factitious -- I already knew this means artificial (having learned it while studying for the SATs), but it never made much sense to me. Checking its etymology, I see that its root is the same as the one for the French workhorse verb faire (to make, to do), but because factitious sounds like it should be the opposite of fictitious, I think it's a word to avoid.

florescent vs. fluorescent -- The letter "u" transforms the meaning from flowering to radiating light. A plant that could do that on its own wouldn't need the sun for photosynthesis.

frisson -- means a slight shiver or shudder, according to Bryson. Or thrill, according to Webster's. I wrote about this word in the earliest weeks of Daughter Number Three, but the definition still surprised me when I saw it on Bryson's list.

gild the lily -- is misquoted Shakespeare, who wrote in King John: "To gild refined gold, to paint the lily.../Is wasteful and ridiculous excess."

imply vs. infer -- This is a usage confusion that drives me crazy, but Bryson tweaks me with this: "The distinction is useful and, in careful writing nowadays, expected. However, there is not a great deal of historical basis for it. Many great writers, among them Milton, Sir Thomas More, Jane Austen, and Shakespeare, freely used infer where we would today insist on imply."

its vs. it's -- I generally have no trouble with these two, unlike most of the writing public, partly because my 5th grade teacher made me write them both out 500 times as a punishment. But I do think the lack of an apostrophe in the possessive form is a bit illogical. Why shouldn't it be treated like all the other possessives that do have apostrophes?

just deserts -- not desserts. "The expression has nothing to do with the sweet course after dinner. It comes from the French for deserve..."

languid vs. limpid -- The first means limp or listless, while the second means calm and untroubled.

Bryson eschews the prescriptivist point of view on many of the most common contentious usage issues:

data as a plural -- He wants to keep media as a plural, because it is a useful way to indicate multiple distinct information outlets, but is willing to let data go. "Just as we see a bowlful of sugar as a distinct entity rather than as a collection of granules (which is why we don't say 'Sugar are sweet'), we tend to see data as a complete whole rather than one datum and another datum and another."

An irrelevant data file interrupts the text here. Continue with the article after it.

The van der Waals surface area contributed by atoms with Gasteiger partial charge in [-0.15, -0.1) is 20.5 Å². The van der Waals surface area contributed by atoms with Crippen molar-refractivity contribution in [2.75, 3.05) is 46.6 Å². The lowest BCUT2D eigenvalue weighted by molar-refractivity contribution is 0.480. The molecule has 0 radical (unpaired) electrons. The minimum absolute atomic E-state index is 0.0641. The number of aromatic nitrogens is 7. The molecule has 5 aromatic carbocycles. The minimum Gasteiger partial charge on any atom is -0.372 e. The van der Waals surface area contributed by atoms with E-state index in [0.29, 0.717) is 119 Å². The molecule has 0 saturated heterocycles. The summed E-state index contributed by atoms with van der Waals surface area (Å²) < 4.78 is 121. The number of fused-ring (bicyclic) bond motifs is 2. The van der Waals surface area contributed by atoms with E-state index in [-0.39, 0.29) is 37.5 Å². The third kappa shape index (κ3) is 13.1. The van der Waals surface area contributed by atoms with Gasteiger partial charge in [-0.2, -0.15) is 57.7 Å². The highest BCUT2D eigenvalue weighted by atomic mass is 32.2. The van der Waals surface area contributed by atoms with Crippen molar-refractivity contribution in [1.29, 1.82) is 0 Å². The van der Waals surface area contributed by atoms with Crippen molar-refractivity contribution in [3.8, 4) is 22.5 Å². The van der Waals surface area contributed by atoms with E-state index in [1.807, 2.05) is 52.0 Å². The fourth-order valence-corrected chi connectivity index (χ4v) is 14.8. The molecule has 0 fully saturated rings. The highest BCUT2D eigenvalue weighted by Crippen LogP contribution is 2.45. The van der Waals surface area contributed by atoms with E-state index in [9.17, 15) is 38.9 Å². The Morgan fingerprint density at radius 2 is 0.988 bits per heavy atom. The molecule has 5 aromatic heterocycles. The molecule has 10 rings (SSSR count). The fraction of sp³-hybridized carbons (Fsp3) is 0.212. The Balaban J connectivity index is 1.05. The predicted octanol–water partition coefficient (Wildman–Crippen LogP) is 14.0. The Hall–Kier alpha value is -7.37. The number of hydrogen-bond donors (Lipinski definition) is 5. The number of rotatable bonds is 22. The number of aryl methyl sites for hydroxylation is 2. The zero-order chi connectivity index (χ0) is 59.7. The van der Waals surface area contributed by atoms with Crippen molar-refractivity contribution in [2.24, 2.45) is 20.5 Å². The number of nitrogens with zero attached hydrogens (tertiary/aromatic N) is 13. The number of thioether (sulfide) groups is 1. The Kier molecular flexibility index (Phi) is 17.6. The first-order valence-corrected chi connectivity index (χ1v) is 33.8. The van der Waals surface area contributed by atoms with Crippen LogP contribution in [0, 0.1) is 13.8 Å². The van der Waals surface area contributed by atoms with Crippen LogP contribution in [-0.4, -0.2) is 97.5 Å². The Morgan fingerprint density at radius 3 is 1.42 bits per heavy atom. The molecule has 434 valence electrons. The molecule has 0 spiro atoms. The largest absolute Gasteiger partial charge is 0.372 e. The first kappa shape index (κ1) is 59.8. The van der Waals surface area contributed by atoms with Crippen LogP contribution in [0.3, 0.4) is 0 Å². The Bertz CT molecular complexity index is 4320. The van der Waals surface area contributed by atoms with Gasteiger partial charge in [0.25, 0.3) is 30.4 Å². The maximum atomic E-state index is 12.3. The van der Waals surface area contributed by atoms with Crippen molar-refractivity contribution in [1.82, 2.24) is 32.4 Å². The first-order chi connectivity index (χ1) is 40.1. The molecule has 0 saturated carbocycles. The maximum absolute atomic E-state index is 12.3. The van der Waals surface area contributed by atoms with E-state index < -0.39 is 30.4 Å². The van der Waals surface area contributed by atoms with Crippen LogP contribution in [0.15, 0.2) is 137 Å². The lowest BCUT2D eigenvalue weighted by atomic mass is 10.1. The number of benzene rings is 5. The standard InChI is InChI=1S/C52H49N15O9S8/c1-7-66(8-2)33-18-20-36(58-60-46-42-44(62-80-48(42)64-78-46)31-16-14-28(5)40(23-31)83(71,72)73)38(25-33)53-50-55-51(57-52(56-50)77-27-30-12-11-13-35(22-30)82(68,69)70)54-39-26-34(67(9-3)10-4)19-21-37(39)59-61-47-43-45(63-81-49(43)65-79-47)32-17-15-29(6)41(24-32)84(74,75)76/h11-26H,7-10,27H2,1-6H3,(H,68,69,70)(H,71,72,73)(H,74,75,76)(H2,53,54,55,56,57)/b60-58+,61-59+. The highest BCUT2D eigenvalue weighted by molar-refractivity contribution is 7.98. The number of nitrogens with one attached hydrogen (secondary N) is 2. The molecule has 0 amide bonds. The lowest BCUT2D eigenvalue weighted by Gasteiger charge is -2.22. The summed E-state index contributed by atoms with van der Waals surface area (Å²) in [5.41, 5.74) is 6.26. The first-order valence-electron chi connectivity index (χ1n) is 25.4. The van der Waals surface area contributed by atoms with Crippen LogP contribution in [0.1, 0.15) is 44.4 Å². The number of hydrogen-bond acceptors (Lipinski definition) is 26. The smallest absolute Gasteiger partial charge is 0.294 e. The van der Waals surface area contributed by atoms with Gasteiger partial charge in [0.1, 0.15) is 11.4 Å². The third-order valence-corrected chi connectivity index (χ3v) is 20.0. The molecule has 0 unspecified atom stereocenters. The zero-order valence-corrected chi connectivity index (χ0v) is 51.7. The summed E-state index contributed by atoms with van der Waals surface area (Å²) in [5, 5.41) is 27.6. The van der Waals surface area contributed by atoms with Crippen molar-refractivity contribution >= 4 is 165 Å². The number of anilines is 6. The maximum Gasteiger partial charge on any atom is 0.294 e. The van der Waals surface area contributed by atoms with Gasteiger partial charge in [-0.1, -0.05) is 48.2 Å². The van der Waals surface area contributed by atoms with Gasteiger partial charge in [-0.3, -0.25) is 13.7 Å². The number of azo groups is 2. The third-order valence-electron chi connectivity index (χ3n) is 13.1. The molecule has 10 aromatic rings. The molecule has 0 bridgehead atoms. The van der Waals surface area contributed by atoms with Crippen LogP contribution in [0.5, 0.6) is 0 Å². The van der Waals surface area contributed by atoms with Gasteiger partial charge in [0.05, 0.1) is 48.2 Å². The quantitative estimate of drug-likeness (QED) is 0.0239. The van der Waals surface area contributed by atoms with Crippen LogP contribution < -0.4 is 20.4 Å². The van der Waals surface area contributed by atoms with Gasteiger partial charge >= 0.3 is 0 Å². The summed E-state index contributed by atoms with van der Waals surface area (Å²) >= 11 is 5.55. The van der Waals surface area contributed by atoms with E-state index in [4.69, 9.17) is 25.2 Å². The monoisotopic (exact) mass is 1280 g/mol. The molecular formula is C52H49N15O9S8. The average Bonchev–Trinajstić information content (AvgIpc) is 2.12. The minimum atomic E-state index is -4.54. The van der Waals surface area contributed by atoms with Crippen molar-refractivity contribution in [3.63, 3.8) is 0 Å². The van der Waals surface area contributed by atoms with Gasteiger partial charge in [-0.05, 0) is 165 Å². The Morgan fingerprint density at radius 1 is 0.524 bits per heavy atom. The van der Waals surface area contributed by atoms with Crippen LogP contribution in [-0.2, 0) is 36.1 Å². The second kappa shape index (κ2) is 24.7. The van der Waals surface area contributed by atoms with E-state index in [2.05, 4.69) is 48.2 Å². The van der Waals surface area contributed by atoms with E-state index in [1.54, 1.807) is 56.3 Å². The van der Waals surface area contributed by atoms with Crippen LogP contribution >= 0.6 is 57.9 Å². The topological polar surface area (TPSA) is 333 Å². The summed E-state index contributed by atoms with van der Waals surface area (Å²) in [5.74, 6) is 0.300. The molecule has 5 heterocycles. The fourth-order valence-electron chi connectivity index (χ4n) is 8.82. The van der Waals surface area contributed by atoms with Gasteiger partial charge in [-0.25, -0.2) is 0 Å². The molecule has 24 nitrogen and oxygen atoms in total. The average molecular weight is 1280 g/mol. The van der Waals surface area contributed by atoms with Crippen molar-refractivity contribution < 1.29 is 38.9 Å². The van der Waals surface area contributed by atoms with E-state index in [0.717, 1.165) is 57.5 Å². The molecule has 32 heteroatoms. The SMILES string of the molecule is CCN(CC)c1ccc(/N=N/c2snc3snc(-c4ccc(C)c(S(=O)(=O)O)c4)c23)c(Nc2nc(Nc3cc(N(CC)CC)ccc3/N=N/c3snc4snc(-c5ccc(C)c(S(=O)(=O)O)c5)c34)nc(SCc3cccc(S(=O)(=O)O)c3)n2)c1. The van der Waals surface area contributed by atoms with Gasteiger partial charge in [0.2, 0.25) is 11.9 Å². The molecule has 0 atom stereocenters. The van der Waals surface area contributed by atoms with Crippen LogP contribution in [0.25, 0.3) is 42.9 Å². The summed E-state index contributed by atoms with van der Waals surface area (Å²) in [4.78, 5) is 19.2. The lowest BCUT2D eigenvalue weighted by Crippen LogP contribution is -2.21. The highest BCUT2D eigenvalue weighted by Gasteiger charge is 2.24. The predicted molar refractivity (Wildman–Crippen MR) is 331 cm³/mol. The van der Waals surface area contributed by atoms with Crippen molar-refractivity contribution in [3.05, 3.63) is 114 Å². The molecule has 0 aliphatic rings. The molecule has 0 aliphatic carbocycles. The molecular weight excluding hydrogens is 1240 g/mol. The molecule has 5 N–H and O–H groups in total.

healthy vs. healthful -- "There is no harm in observing the distinction, but also little to be gained from insisting on it." Hurray!

hopefully -- Bryson approves of most common uses of this word, and points out the illogic of the many grammarians who condemn it.

like vs. as -- While generally describing a preference for as when followed by a verb and like when there is no trailing verb, Bryson allows that the rule can be ignored in all but the most formal writing. (Examples of the proper form: "He plays tennis as if his life depended on it" vs. "He plays tennis like an expert.") Even though I was young at the time, I still remember the battle over "Winston tastes good like a cigarette should." (Or maybe I remember it because I was young at the time.)

Now on to M - Z, and more things I don't know about grammar, meaning and usage.


Blissed-Out Grandma said...

Interesting list. At some point I learned not to use "hopefully" in the common way, but "it is to be hoped" is definitely an awkward substitute.

Carmella said...

I could never remember its and it's - until it dawned on me how very sad it is that its does not even possess its own apostrophe.

Anonymous said...

Ah, I love this book! After two-three years of owning it, though, I'm only on the E's. Maybe I'll put it in the bathroom. :)